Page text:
# Teichmüller–Tukey lemma

(Redirected from Tukey's lemma)

In mathematics, the Teichmüller–Tukey lemma (sometimes named just Tukey's lemma,), named after John Tukey and Oswald Teichmüller, states that every nonempty collection of finite character has a maximal element with respect to inclusion. It is equivalent to the Axiom of Choice.

## Definitions

A family of sets is of finite character provided it has the following properties:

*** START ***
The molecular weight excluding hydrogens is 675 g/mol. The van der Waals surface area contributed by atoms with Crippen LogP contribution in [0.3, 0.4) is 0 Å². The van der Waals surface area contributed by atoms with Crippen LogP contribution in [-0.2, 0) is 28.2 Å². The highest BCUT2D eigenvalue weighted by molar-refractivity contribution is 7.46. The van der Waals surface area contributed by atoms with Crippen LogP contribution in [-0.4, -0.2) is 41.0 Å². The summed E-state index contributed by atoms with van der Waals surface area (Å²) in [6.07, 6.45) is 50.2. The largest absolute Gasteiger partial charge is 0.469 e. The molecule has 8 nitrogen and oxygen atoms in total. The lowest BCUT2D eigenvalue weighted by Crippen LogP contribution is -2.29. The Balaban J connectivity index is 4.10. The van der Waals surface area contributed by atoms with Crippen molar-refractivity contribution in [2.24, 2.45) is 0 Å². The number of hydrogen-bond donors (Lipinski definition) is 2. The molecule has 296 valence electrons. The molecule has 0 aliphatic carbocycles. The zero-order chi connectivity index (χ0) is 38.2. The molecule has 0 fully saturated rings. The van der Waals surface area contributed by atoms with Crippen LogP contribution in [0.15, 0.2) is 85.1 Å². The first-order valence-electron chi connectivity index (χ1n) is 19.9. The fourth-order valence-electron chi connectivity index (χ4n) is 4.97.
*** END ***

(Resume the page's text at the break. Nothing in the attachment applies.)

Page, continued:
1. For each $A\in \mathcal{F}$, every finite subset of $A$ belongs to $\mathcal{F}$.
2. If every finite subset of a given set $A$ belongs to $\mathcal{F}$, then $A$ belongs to $\mathcal{F}$.

## Applications

In linear algebra, the lemma may be used to show the existence of a basis. Let V be a vector space. Consider the collection $\mathcal{F}$ of linearly independent sets of vectors. This is a collection of finite character Thus, a maximal set exists, which must then span V and be a basis for V.